— Brad Friedman (@TheBradBlog) December 3, 2013
There were half a dozen commentors asking, as a response to my post on the Mitt documentary, “What was Netflix thinking?” Which reminded me that I hadn’t yet put up a link to Tim Wu’s The New Republic article proclaiming/explaining “Netflix’s War on Mass Culture“:
… Whatever it calls itself, Netflix still has tech-company DNA; its game, in part, is data. Much more so than a network that reaches viewers through a third-party cable operator like Comcast or Time Warner, it knows what its customers actually like and how they behave. To the consternation of entertainment reporters, Netflix never reveals just what its numbers say (or anything resembling ratings), but Sarandos says its process for “House of Cards” worked roughly like this: “We read lots of data to figure out how popular Kevin Spacey was over his entire output of movies. How many people actually highly rate four or five of them?” Then his team did the same for David Fincher. If you liked The Social Network, The Curious Case of Benjamin Button, and Fight Club, “you’re probably a Fincher fan—you probably don’t know it, but you are,” he says. Once the company has a sense of how many fans are out there, it can “more accurately predict the absolute market size for a show.” And when you can do that, you don’t have to worry about pandering to, or offending, the masses.
Right now, American viewers are averaging only about 45 minutes of Internet-streaming video per week, a blip in comparison with total television intake. Given that audiences trained for decades to respond to event-driven television, how realistic is it to expect more viewers to shift from traditional TV? John Steinbeck offered one answer: “It’s a hard thing to leave any deeply routined life, even if you hate it.” Any historian of consumer technology would add that machines change much faster than people….
Netflix believes it has a powerful factor in its favor as it tries to change viewers’ habits. “Human beings like control,” says Sarandos. “To make all of America do the same thing at the same time is enormously inefficient, ridiculously expensive, and most of the time, not a very satisfying experience.” There is a freedom achieved when your options extend beyond that night’s offerings and the limited selection of past episodes that networks make available on demand. Specifically, it’s the freedom to only watch television you really enjoy. The crude novelty factor that compels people to try “Whitney” or “Smash” ultimately yields a lot of disappointed and frustrated viewers. An old episode of “Freaks and Geeks” or “The West Wing” might in fact be more worth your time—a message Netflix has pressed in a recent ad campaign promoting its collections of classic series and cult hits. Eventually—or so goes the strategy—people won’t be able to imagine having their options defined by a programming grid. Not coincidentally, Netflix has been vying with Amazon to become the premiere source of streaming series for young children, for whom having to wait for new episodes of their favorite shows to air is unfathomable…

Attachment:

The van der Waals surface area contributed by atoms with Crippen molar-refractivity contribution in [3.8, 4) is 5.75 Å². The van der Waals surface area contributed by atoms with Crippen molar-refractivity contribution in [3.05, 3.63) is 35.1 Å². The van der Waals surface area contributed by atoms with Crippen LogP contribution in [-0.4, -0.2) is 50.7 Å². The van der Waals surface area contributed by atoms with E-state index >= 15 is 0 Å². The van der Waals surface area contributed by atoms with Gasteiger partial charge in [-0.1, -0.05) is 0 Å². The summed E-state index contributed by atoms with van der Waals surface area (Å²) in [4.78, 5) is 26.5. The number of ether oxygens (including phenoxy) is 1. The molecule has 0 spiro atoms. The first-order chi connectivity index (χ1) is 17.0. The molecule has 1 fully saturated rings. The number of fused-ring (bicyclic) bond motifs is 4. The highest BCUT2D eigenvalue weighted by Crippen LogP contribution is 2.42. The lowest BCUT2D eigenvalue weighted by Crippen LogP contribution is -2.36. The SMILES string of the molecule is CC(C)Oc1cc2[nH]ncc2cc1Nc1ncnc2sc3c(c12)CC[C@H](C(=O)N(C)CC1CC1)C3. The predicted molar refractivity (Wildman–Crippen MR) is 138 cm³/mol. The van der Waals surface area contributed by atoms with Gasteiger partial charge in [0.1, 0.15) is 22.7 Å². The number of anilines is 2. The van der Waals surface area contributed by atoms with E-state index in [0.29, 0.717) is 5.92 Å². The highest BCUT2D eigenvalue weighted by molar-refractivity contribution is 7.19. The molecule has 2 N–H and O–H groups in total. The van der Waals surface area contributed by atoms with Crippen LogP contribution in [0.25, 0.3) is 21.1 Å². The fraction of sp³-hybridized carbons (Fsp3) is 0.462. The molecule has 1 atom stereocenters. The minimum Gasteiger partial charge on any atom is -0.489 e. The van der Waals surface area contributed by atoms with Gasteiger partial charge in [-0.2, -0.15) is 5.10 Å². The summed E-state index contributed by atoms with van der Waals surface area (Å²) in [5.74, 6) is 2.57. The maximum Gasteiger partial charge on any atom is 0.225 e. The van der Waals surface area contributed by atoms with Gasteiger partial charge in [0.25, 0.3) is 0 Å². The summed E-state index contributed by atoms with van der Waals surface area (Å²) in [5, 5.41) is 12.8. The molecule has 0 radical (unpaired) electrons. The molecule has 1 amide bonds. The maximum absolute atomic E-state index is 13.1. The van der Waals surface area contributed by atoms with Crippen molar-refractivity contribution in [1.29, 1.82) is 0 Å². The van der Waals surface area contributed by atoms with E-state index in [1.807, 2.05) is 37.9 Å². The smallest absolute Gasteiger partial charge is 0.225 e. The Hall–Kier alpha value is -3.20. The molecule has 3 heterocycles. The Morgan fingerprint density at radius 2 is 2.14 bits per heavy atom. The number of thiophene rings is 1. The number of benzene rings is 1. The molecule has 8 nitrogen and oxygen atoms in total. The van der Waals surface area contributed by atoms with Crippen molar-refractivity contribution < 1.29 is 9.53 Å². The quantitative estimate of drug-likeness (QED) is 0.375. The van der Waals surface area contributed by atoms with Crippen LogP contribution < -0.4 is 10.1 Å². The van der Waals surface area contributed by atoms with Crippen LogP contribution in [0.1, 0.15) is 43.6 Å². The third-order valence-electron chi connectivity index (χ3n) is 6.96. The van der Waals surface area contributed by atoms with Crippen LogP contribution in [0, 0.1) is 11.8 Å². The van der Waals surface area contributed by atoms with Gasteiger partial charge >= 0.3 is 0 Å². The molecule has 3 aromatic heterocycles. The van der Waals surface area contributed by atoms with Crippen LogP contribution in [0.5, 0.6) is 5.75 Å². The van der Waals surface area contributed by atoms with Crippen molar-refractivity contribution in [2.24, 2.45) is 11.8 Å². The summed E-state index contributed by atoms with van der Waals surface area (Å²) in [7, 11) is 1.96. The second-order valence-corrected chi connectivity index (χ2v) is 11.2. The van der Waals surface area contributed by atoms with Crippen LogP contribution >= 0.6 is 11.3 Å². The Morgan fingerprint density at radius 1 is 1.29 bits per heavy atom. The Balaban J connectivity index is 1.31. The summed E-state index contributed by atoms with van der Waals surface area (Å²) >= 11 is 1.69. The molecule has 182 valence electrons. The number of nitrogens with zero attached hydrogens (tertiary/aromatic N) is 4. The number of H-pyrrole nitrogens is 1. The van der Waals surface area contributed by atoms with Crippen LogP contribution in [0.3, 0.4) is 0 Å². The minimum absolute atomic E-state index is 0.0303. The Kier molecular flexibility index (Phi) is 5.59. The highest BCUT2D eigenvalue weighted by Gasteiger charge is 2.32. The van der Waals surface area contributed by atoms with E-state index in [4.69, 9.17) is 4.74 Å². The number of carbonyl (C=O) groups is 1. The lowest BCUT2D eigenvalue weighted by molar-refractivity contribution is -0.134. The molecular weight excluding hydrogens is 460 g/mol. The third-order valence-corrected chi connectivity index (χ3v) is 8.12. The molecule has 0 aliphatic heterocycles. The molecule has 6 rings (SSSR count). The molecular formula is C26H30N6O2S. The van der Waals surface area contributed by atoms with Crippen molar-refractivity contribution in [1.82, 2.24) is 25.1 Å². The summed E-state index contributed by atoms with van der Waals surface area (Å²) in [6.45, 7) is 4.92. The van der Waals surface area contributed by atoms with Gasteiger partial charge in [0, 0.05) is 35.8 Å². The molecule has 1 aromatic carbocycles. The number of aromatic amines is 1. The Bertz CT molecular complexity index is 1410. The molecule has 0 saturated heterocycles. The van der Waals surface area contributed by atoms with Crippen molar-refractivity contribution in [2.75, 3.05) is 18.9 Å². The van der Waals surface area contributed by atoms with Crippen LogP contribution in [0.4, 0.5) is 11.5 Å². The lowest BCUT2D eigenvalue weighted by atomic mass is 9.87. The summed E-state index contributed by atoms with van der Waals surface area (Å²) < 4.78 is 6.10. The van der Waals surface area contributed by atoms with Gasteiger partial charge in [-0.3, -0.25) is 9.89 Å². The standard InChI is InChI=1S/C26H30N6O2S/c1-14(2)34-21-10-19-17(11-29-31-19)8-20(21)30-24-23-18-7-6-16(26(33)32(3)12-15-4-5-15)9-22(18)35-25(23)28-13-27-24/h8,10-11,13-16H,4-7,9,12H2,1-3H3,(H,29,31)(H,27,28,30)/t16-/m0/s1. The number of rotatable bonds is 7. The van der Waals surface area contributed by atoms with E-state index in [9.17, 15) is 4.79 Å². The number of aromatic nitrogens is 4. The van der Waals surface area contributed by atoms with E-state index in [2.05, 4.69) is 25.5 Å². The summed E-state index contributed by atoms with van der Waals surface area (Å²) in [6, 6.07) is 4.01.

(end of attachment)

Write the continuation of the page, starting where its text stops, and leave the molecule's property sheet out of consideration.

Presumably Netflix has the data to show there is a mineable vein of subscribers who will watch… quite possibly hate-watch, but it’s all the same to Netflix… a documentary about Willard ‘Mitt’ Romney. I’ve noticed Netflix has been losing the streaming warz to Hulu when it comes to Japanese anime and Korean historical soap dramas, so maybe the Netflix data indicates an opening for exotic semi-historical cartoons?